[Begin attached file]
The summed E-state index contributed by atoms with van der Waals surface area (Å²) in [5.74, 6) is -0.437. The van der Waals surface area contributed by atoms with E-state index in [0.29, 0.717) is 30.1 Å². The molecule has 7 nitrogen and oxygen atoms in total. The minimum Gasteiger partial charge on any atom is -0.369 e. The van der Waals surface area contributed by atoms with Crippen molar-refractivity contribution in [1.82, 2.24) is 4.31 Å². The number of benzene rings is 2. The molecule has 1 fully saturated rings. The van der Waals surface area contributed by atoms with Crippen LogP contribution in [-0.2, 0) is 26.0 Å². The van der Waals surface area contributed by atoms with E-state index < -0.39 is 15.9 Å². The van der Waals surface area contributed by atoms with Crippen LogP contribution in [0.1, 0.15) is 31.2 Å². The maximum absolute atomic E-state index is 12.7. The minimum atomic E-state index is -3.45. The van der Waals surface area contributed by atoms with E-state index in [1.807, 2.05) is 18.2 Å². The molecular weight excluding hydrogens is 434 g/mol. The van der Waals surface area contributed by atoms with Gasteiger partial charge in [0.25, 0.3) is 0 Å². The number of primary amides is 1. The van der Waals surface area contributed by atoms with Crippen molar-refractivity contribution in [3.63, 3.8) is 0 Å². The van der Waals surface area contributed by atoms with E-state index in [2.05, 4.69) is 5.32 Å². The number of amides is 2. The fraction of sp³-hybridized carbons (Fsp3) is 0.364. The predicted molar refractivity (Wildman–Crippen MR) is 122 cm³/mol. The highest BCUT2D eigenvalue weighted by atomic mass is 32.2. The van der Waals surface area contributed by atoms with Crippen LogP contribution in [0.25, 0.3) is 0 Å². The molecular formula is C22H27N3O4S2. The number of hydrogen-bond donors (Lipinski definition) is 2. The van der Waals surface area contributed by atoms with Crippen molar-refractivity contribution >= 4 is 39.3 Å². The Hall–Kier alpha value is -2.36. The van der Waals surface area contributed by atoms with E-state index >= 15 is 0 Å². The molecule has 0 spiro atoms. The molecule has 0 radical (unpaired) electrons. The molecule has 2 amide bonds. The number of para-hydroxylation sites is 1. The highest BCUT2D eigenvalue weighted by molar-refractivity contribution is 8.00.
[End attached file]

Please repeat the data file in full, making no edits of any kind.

The summed E-state index contributed by atoms with van der Waals surface area (Å²) in [5.74, 6) is -0.437. The van der Waals surface area contributed by atoms with E-state index in [0.29, 0.717) is 30.1 Å². The molecule has 7 nitrogen and oxygen atoms in total. The minimum Gasteiger partial charge on any atom is -0.369 e. The van der Waals surface area contributed by atoms with Crippen molar-refractivity contribution in [1.82, 2.24) is 4.31 Å². The number of benzene rings is 2. The molecule has 1 fully saturated rings. The van der Waals surface area contributed by atoms with Crippen LogP contribution in [-0.2, 0) is 26.0 Å². The van der Waals surface area contributed by atoms with E-state index < -0.39 is 15.9 Å². The van der Waals surface area contributed by atoms with Crippen LogP contribution in [0.1, 0.15) is 31.2 Å². The maximum absolute atomic E-state index is 12.7. The minimum atomic E-state index is -3.45. The van der Waals surface area contributed by atoms with E-state index in [1.807, 2.05) is 18.2 Å². The molecular weight excluding hydrogens is 434 g/mol. The van der Waals surface area contributed by atoms with Gasteiger partial charge in [0.25, 0.3) is 0 Å². The number of primary amides is 1. The van der Waals surface area contributed by atoms with Crippen molar-refractivity contribution in [3.63, 3.8) is 0 Å². The van der Waals surface area contributed by atoms with E-state index in [2.05, 4.69) is 5.32 Å². The number of amides is 2. The fraction of sp³-hybridized carbons (Fsp3) is 0.364. The predicted molar refractivity (Wildman–Crippen MR) is 122 cm³/mol. The highest BCUT2D eigenvalue weighted by atomic mass is 32.2. The van der Waals surface area contributed by atoms with Crippen LogP contribution in [0.25, 0.3) is 0 Å². The molecular formula is C22H27N3O4S2. The number of hydrogen-bond donors (Lipinski definition) is 2. The van der Waals surface area contributed by atoms with Crippen molar-refractivity contribution >= 4 is 39.3 Å². The Hall–Kier alpha value is -2.36. The van der Waals surface area contributed by atoms with E-state index >= 15 is 0 Å². The molecule has 0 spiro atoms. The molecule has 0 radical (unpaired) electrons. The molecule has 2 amide bonds. The number of para-hydroxylation sites is 1. The highest BCUT2D eigenvalue weighted by molar-refractivity contribution is 8.00.